Bowel cancer warning: Should your poo soft or hard? The ‘ideal’ stool consistency revealed

Bowel cancer is one of the most commonly diagnosed cancers in the UK, said the NHS.

Most people diagnosed with bowel cancer are over 60 years old, and it describes any cancer that begins in the large bowel.

Common bowel cancer symptoms include persistently finding blood in your stool, a sudden change to your bowel habit, or having a never-ending stomach pain.

But, you could also reveal your chances of bowel cancer by analysing the texture of your bowel movements.

Softer, more loose stools could be a warning sign of bowel cancer if you’re used to a slightly firmer stool.

Any change to your toilet habits should be checked by a doctor, whether it’s looser stools or simply going more often.

Having a mushy poo, with ragged edges, could be a sign of inflammation, revealed Trevor Lockett, of The Commonwealth Scientific and Industrial Research Organisation.


But, on the other end of the spectrum, separate hard lumps of poo is a sign of serious constipation.

“As a rule, softer but not watery stool forms are best,” Lockett wrote on The Conversation.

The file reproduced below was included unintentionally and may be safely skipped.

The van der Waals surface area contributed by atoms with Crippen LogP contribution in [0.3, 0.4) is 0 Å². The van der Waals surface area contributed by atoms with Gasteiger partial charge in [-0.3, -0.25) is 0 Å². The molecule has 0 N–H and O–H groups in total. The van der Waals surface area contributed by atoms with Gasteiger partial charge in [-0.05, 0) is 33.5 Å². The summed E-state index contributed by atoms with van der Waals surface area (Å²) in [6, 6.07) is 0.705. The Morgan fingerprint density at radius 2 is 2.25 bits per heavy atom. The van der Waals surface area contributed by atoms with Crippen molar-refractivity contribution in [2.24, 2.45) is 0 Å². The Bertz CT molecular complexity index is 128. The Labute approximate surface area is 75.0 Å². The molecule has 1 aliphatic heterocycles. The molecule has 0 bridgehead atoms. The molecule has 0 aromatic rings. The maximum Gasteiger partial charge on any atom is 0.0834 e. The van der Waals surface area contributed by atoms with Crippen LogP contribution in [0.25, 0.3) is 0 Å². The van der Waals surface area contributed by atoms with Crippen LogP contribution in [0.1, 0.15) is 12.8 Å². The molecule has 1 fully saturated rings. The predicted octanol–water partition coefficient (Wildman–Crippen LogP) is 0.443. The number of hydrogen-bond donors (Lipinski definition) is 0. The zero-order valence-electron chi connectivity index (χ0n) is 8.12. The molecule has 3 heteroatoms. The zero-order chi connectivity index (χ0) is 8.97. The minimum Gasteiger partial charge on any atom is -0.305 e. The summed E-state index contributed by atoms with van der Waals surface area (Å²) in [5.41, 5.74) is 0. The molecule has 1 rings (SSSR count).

“Ideally, stools should be easy to pass without straining and without any intense sense of urgency.

“Any change of bowel habit that leads to the sustained production of drier stools and a sense of incomplete emptying – or watery stools and a feeling of urgency – should be discussed with your doctor.”

Finding blood in your stool could be a warning sign of bowel cancer, added the NHS.

Look out for dark red-coloured stools. Blood from higher up in the bowel goes dark, and can make the stools look like tar.

This type of bleeding is linked to bowel cancer, and you should speak to a doctor straight away.

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A healthy stool, however, should look like a smooth, soft sausage, or a sausage with cracks on the surface.

The exact cause of bowel cancer isn’t entirely known, according to the NHS.

But, you could be at higher risk of the condition if you are overweight, or eat a lot of processed meat, it’s been claimed.

There are two types of bowel cancer screening for adults in England, offered on the NHS.

A faecal occult blood test requires a home-stool testing kit, while a bowel scope screening involves using a thin instrument to look inside the bowel.

Speak to a GP if you’re worried about the signs and symptoms of bowel cancer.

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